I am a big fan of William Woods University! I chose William Woods to get my MBA, because it has a great reputation in my sector of the government and in the private sector in the Central Missouri region. I enjoyed the 18-month cohort set up and as an adult learner my experience with the MBA program was awesome. I later worked on my doctorate of management from Webster University, which I learned of from my time and relationships developed at WWU, as some of the WWU administrators and faculty had also gone through the program. When I got the opportunity, I was excited to go back and teach at WWU because the college has a great mission. It is special to come back to hone my skills where I received my MBA and be able to deliver the same course work back to the soon-to-be fellow alumni.
Applying my MBA degree
The application of the liberal arts in the MBA program at William Woods stood out to me. Going through that process of developing a business plan, you are putting a blueprint for not just business but an organization. It allowed me to have a broader understanding of how the greatest organizations intersect and how by aligning the systems with the organization you can actually improve outcomes. It is important in business because you have to think more broadly and understand what decision impacts other parts of the organization how resource allocation can impact other areas of the organization. More specifically, the finance and accounting aspects are robust for any business or organization leader. Even if you are not going to be a Certified Public Accountant (CPA) or a financial expert, it’s important to have foundational understanding of how to read financial statements, and how budgets work. I was able to apply directly to part of my job where I was the chief budget officer for accounting in the government. I now oversee a 98 million dollar budget for a large state agency. If I had not had the exposure in my MBA program, I would be challenged to fully understand how to manage budgets effectively.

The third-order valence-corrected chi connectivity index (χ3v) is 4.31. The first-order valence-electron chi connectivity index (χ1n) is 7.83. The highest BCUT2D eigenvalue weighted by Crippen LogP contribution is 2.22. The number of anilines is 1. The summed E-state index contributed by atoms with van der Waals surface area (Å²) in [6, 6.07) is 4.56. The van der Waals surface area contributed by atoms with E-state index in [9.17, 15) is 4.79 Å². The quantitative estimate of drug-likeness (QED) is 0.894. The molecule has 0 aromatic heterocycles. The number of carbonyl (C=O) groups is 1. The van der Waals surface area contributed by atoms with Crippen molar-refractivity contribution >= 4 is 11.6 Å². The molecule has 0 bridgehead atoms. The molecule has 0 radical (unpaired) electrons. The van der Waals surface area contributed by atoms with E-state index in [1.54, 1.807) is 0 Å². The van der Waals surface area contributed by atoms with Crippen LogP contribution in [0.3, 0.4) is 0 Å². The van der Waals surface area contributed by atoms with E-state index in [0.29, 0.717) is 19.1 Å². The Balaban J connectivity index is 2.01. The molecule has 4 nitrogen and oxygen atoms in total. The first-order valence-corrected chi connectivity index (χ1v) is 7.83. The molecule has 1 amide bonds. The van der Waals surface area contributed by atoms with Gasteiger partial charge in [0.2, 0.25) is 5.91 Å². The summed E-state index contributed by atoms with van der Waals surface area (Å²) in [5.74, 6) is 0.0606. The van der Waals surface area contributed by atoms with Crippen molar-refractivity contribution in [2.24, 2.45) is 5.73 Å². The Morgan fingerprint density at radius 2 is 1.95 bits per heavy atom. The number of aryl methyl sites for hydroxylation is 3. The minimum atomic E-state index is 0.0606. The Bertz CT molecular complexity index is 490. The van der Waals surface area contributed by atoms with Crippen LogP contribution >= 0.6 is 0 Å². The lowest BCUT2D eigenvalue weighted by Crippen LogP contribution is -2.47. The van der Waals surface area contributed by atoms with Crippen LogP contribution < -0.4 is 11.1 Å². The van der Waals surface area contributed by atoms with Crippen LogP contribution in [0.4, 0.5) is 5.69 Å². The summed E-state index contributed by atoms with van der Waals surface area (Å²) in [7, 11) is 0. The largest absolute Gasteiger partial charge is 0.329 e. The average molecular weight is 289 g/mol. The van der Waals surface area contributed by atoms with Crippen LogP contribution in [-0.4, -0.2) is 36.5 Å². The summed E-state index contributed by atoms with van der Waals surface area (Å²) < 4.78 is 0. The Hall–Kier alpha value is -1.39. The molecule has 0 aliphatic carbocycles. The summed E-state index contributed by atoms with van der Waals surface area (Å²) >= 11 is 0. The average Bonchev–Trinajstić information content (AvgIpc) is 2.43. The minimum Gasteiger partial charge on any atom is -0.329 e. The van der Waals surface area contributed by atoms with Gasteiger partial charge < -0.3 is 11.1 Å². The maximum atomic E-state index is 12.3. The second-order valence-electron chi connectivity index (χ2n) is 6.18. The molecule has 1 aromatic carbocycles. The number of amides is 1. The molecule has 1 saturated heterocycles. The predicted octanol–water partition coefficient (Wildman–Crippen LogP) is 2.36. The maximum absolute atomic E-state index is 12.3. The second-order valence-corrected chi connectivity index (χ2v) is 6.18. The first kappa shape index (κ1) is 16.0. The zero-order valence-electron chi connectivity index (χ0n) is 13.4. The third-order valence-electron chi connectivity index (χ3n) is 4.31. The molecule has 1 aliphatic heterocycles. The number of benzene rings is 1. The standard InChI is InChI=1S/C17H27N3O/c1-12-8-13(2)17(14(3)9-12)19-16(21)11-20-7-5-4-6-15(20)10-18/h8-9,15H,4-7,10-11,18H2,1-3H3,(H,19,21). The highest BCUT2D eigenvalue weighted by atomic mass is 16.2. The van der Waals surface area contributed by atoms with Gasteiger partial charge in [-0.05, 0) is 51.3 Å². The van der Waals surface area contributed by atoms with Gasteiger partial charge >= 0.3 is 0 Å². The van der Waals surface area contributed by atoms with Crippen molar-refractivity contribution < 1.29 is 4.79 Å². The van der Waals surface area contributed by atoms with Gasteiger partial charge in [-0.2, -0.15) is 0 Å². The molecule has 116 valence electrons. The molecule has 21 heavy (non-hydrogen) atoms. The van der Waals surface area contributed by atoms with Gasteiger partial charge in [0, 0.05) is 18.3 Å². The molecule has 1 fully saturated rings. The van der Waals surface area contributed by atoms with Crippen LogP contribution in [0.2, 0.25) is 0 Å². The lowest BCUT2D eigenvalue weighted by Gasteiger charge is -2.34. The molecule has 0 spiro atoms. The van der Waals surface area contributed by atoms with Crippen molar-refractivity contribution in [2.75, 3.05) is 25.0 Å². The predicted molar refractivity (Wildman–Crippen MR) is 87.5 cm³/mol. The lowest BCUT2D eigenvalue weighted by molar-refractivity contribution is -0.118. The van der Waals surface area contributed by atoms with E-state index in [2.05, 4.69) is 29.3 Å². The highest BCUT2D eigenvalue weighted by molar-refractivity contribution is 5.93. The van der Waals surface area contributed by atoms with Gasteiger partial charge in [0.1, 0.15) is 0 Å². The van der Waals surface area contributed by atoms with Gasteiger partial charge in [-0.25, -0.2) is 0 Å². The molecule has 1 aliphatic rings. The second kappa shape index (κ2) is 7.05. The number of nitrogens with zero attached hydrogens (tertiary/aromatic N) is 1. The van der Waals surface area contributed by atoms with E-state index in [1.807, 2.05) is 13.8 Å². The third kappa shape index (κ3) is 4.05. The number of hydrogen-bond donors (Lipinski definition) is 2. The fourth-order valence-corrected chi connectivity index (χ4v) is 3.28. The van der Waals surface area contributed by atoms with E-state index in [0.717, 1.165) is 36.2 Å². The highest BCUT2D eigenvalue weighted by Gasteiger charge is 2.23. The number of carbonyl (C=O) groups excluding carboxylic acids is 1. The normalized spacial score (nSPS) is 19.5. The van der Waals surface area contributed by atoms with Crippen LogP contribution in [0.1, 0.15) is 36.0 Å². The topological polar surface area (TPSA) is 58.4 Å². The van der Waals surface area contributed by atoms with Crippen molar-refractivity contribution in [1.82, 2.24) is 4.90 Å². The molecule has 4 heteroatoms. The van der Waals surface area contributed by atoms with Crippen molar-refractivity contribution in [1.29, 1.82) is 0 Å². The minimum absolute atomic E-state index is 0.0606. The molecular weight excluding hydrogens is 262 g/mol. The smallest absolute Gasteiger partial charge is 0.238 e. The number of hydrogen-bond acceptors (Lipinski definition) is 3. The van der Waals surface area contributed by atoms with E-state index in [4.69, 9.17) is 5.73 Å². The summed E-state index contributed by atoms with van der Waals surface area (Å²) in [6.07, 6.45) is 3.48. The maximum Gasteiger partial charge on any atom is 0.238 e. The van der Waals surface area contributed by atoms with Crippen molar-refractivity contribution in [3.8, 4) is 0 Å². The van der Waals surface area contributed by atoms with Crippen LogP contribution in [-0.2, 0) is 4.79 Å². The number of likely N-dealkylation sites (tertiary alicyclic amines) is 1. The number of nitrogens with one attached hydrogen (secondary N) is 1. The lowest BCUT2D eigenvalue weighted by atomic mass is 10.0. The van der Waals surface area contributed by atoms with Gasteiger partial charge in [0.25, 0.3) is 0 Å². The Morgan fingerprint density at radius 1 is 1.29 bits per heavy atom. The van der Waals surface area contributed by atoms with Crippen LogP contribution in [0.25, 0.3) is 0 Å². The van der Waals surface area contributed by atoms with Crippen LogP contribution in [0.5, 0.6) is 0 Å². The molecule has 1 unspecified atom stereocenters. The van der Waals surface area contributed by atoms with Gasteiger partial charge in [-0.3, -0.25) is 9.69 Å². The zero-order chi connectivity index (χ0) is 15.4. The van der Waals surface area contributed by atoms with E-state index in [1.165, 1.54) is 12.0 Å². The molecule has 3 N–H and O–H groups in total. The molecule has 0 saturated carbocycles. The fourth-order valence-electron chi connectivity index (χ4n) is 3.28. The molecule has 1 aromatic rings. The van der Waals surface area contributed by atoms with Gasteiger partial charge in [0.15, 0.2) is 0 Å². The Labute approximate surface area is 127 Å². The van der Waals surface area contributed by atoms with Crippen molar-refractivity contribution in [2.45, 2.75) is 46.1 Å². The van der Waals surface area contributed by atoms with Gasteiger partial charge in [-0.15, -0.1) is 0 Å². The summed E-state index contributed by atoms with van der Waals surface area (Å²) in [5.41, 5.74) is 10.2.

Working for the State of Missouri as the Workforce Development Office Director
The average day working for the state of Missouri is busy for me. I was appointed by the Governor of Missouri, and am a senior executive level officer. I oversee 324 employees and $98 million budget. My job is to manage Missouri’s public workforce system. What that means is managing all of the federal dollars that come to the state to help people who are unemployed or underemployed, working with individuals who want to enter into job enrichment programs or helping businesses and communities develop strategies to attract and retain talent. The biggest challenge in today’s economy is ensuring that we have a labor market that is stable and resilient. We focus on two key areas every day and figure out how we get more people into the workforce and how we help those people stay in the workforce. We look at how can we help Missouri workers to be more productive and resilient as technology accelerates and businesses increase exposure to global marketing places. Our job is to make sure that Missouri employees are competitive and productive, which means Missouri business will be competitive and productive.